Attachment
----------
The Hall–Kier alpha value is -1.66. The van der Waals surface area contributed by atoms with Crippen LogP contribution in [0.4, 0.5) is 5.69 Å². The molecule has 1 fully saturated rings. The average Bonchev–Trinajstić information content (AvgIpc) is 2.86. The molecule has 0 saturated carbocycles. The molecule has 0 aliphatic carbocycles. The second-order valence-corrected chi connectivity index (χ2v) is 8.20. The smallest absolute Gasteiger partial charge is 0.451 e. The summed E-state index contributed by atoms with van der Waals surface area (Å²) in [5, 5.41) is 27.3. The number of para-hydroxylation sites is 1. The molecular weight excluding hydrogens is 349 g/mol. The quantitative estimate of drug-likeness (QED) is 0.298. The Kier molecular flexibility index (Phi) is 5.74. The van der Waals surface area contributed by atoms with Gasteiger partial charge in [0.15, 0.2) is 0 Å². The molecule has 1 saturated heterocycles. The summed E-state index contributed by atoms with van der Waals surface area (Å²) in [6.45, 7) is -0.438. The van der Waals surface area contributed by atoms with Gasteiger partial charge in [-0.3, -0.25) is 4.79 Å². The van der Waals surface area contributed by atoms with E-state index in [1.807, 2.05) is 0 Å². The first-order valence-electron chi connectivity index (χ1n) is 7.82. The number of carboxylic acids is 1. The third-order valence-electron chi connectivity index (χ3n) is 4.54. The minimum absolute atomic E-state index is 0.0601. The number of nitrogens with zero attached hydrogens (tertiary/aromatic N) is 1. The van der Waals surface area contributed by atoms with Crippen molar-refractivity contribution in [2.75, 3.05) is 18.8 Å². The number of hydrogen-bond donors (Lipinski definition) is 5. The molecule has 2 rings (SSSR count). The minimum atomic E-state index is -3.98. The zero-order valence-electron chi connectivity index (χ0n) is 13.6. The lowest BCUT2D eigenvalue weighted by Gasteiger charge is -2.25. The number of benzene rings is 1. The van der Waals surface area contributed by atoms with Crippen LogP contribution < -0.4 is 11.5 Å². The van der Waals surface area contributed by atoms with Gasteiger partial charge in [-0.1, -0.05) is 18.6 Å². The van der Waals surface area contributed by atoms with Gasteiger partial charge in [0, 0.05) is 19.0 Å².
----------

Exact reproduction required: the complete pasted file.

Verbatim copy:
The Hall–Kier alpha value is -1.66. The van der Waals surface area contributed by atoms with Crippen LogP contribution in [0.4, 0.5) is 5.69 Å². The molecule has 1 fully saturated rings. The average Bonchev–Trinajstić information content (AvgIpc) is 2.86. The molecule has 0 saturated carbocycles. The molecule has 0 aliphatic carbocycles. The second-order valence-corrected chi connectivity index (χ2v) is 8.20. The smallest absolute Gasteiger partial charge is 0.451 e. The summed E-state index contributed by atoms with van der Waals surface area (Å²) in [5, 5.41) is 27.3. The number of para-hydroxylation sites is 1. The molecular weight excluding hydrogens is 349 g/mol. The quantitative estimate of drug-likeness (QED) is 0.298. The Kier molecular flexibility index (Phi) is 5.74. The van der Waals surface area contributed by atoms with Gasteiger partial charge in [0.15, 0.2) is 0 Å². The molecule has 1 saturated heterocycles. The summed E-state index contributed by atoms with van der Waals surface area (Å²) in [6.45, 7) is -0.438. The van der Waals surface area contributed by atoms with Gasteiger partial charge in [-0.3, -0.25) is 4.79 Å². The van der Waals surface area contributed by atoms with E-state index in [1.807, 2.05) is 0 Å². The first-order valence-electron chi connectivity index (χ1n) is 7.82. The number of carboxylic acids is 1. The third-order valence-electron chi connectivity index (χ3n) is 4.54. The minimum absolute atomic E-state index is 0.0601. The number of nitrogens with zero attached hydrogens (tertiary/aromatic N) is 1. The van der Waals surface area contributed by atoms with Crippen molar-refractivity contribution in [2.75, 3.05) is 18.8 Å². The number of hydrogen-bond donors (Lipinski definition) is 5. The molecule has 2 rings (SSSR count). The minimum atomic E-state index is -3.98. The zero-order valence-electron chi connectivity index (χ0n) is 13.6. The lowest BCUT2D eigenvalue weighted by Gasteiger charge is -2.25. The number of benzene rings is 1. The van der Waals surface area contributed by atoms with Crippen LogP contribution < -0.4 is 11.5 Å². The van der Waals surface area contributed by atoms with Gasteiger partial charge in [-0.1, -0.05) is 18.6 Å². The van der Waals surface area contributed by atoms with Gasteiger partial charge in [0, 0.05) is 19.0 Å².